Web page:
Few emcees have been more celebrated in the past decade than Talib
Kweli. The Brooklyn rapper rose relatively quickly from his
underground fame at Rawkus to becoming fairly well recognized
among the mainstream dwellers. Despite the fact that his most "underground"
record (Reflection Eternal's Train of Thought), is
his best selling, Talib has spent his last three solo albums
trying to buck stereotypes and make the music that his core fans don't think he
should be making. The result has been inconsistent albums that don't come near
his potential as an artist.
It may have been a ridiculous elitist notion that he shouldn't work with The
Neptunes, but those fans were right as the results were atrocious.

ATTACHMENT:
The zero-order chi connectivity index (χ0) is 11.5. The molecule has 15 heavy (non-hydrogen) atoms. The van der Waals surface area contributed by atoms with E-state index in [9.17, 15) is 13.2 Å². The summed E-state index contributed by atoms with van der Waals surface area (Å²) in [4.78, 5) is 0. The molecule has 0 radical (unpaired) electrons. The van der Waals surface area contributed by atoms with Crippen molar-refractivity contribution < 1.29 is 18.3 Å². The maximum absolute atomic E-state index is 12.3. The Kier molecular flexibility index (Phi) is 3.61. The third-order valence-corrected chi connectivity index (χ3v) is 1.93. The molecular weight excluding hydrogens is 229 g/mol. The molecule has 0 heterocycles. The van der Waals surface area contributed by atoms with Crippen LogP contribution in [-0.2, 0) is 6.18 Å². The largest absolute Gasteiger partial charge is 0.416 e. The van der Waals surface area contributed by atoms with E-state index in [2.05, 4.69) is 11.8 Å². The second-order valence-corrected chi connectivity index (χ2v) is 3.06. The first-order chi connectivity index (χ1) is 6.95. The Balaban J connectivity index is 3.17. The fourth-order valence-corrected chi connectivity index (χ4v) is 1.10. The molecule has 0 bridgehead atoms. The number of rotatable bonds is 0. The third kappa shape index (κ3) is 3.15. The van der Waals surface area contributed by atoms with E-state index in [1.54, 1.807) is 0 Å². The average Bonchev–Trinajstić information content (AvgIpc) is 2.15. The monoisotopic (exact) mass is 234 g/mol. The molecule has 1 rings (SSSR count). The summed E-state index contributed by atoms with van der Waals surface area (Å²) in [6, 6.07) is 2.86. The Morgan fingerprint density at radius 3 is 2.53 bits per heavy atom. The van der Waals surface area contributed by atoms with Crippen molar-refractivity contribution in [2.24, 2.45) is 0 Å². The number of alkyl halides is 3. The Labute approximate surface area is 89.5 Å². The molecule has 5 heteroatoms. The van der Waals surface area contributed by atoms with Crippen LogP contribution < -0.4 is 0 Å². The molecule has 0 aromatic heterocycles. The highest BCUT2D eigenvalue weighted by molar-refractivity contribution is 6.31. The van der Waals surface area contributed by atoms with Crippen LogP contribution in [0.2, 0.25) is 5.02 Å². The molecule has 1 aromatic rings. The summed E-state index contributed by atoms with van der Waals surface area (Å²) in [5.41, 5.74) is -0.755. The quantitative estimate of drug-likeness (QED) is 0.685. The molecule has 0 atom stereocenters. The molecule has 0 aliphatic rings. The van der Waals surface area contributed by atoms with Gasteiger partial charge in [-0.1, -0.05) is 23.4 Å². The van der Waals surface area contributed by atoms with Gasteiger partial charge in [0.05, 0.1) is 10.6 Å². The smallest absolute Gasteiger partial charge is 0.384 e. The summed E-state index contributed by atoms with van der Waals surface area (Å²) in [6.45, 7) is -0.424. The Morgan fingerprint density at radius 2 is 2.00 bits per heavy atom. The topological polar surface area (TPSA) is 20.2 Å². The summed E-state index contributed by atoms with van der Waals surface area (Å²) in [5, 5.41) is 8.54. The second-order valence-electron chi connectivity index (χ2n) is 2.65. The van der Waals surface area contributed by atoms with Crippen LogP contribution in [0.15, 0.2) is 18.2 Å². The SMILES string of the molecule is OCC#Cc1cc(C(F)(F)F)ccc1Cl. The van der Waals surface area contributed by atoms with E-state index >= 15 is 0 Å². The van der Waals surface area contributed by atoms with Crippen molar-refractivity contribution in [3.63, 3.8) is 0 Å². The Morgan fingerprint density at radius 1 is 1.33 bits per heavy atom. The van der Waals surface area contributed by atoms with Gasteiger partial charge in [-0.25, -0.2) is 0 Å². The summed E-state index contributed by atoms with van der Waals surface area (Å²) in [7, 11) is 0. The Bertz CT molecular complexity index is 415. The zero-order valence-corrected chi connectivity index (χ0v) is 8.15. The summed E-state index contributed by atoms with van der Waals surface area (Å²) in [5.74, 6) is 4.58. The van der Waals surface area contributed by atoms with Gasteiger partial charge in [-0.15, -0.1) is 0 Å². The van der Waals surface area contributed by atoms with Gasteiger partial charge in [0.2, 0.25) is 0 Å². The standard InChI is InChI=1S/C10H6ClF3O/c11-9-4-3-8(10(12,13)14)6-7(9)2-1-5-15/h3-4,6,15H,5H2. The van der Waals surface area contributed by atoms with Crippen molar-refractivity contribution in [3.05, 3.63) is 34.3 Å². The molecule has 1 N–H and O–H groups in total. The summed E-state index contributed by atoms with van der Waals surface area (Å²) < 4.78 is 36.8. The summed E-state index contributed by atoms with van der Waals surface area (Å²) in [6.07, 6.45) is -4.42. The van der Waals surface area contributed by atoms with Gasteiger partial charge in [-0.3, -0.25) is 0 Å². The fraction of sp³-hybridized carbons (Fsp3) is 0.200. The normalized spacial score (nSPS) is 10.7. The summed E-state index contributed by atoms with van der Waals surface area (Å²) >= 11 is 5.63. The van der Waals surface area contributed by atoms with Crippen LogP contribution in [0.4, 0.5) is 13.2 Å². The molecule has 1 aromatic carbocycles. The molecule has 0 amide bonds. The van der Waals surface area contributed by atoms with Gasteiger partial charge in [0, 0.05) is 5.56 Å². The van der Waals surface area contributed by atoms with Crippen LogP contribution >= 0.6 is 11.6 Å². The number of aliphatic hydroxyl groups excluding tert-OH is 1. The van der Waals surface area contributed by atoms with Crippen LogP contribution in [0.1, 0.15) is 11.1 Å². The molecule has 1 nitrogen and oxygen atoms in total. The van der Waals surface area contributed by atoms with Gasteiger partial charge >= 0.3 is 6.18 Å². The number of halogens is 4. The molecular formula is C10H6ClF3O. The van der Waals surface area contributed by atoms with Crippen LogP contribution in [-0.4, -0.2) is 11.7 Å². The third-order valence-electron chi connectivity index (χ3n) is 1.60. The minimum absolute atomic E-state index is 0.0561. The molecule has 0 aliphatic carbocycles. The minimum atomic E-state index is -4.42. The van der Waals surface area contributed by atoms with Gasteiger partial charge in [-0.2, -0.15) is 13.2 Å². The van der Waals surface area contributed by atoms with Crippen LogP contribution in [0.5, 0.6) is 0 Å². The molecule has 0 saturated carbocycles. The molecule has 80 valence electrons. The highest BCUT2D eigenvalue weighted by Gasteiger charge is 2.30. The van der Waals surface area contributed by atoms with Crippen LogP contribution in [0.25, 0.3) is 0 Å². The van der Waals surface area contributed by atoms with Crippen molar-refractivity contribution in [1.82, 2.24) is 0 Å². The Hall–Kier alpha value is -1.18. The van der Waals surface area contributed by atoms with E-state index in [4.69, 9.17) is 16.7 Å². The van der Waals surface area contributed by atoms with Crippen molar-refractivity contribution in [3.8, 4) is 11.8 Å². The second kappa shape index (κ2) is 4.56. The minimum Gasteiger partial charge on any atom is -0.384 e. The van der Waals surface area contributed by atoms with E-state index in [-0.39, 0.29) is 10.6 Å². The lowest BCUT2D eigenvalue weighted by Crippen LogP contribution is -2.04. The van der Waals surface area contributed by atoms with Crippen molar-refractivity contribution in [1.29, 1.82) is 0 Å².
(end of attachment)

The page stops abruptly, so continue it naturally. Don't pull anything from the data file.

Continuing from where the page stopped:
Instead of just doing what he does best, Kweli was too busy
trying to shed his backpacker label and that only succeeded in doing one thing;
hurting the music. Eardrum, thankfully, has Kweli
comfortable in his own skin and making the kind of music everyone but him knew
he should have been making all along. Even better, he has improved tremendously
in the other areas of emceeing. While he has been unquestionably a premier
lyricist, his flow and delivery in the past has often been awkward at best and
horrific at worst.
Kweli opens with "Everything Man," an understated and
soulful Madlib production and sounds right at home. He
finishes off his usual visceral rhymes with a telling line: "I tried to fit
it in the same rhyme/but realized I couldn't be everything to everyone at the
time." With the proceeding songs, that is just what he does. Sticking to
his comfort zone without skimping on the panache, Talib
breezes through the album with remarkable consistency (and skill of